II. SUMMARY OF MOTION TO AMEND COMPLAINT

         Pursuant to NECivR 15.1(b), Plaintiff's Motion to Amend Complaint (filing No. 17) is granted to the extent that the court will consider the additional allegations in the Motion to Amend Complaint and the documents attached as supplemental to Plaintiff's Complaint (filing no. 1).

         In the supplement (filing no. 17), Plaintiff seeks to: (1) dismiss Defendants Johnson, Rodriguez, Pelowski, Martinez, Reisdorff, and Morse from the case “due to insufficient evidence”; (2) name NDCS as an additional Defendant; and (3) update Defendant Madsen's job title from NSP Warden to “Deputy Director of NDCS.” The court, therefore, will dismiss Defendants Johnson, Rodriguez, Pelowski, Martinez, Reisdorff, and Morse from this action without prejudice.3 The court will direct the clerk's office to remove those Defendants from this action and update Madsen's job title from NSP Warden to “Deputy Director of Nebraska Department of Correctional Services.”4 The supplement focuses solely on NDCS's grievance procedure-namely, the improper processing and handling of prisoner grievances, which, he claims, violates the First Amendment and Nebraska law. Plaintiff alleges that the “current [grievance] process NDCS has established is easily manipulated, abused, and completely unsecure for inmates to depend on officials being properly trained and honest with this process inmates are entitled to under the law.” (Id. at CM/ECF p. 1.) He argues that NDCS interferes with and hinders the processing of prison grievances. (Id. at CM/ECF pp. 2-3.) Plaintiff states that “grievances are being piled up before getting answered, and officials are not obeying time limits.” (Id. at CM/ECF p. 2.) In sum, Plaintiff alleges:

Grievances are the only way inmates have as a resource to express any concerns, wrongdoings, and mistreatment to facilitate a problem. But . . . this paper grievance procedure NDCS has is easily abused and neglected by officials. For example, changed dates, not following time limits, attaching little memos instead of answering, or letting grievances pile up, and even simply discarding grievances into the trash. Something needs to be changed. At least if grievances could be filed at the kiosk, dates and times could be digitally recorded and no accidentally lost grievances could happen. It would be more difficult for officials to manipulate and abuse [the grievance procedure] if there was an electronic grievance system. Since there is NOT, 90% of the wrongdoing is swept under the rug. Or grievances are without merit for civil actions in the courts due to the “exhaustion rule” from officials' manipulations and negligence actions.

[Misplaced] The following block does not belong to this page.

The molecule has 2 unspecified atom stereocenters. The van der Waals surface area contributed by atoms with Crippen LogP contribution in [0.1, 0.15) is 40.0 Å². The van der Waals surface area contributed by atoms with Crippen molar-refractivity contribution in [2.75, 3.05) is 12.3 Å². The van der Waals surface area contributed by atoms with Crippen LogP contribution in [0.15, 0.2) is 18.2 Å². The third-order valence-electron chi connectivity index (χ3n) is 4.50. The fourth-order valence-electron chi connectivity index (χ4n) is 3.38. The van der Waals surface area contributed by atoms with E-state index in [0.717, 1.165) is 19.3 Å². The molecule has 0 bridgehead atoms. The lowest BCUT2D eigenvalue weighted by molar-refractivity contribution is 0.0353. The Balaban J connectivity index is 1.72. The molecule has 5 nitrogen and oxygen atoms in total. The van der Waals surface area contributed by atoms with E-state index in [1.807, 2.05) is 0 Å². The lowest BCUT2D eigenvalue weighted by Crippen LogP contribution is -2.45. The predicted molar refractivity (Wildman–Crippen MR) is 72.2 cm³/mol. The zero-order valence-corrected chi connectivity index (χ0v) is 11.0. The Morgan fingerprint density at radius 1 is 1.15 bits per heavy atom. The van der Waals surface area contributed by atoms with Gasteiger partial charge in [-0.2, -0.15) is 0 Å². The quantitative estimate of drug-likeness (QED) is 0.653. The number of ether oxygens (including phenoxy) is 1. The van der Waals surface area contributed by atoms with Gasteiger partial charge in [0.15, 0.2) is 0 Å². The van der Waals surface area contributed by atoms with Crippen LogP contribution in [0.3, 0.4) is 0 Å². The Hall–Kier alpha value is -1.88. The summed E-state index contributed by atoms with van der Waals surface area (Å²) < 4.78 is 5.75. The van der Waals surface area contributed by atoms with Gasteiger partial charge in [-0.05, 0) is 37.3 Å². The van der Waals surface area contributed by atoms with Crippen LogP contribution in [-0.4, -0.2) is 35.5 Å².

(Id. (emphasis in original).)

         Plaintiff claims that he has suffered “reparable injury” and “personal injury, ” and he seeks: (1) a judgment that he has “properly attempted to exhaust the grievance process”; (2) a judgment “overrul[ing] grievance bodies' procedural rulings” because the “officials” are “obviously incapable” of “obey[ing] the process”; (3) an order directing NDCS to change “from the current paper grievance process to an electronic grievance process done on kiosks or . . . tablets to prevent any further negligent, manipulative, or deprived acts to inmates in the future”; and (4) money damages, expenses, and court costs in the amount of $1, 102, 000 from Defendants in their individual capacities. (Id. at CM/ECF pp. 2, 4.)

         III. APPLICABLE LEGAL STANDARDS ON INITIAL REVIEW

         The court is required to review prisoner and in forma pauperis complaints seeking relief against a governmental entity or an officer or employee of a governmental entity to determine whether summary dismissal is appropriate. See28 U.S.C. §§ 1915(e) and 1915A. The court must dismiss a complaint or any portion of it that states a frivolous or malicious claim, that fails to state a claim upon which relief may be granted, or that seeks monetary relief from a defendant who is immune from such relief. 28 U.S.C. § 1915(e)(2)(B); 28 U.S.C. § 1915A(b).

         Pro se plaintiffs must set forth enough factual allegations to “nudge[ ] their claims across the line from conceivable to plausible, ” or “their complaint must be dismissed.” Bell Atlantic Corp. v. Twombly, 550 U.S. 544, 569-70 (2007); see also Ashcroft v. Iqbal, 556 U.S. 662, 678 (2009) (“A claim has facial plausibility when the plaintiff pleads factual content ...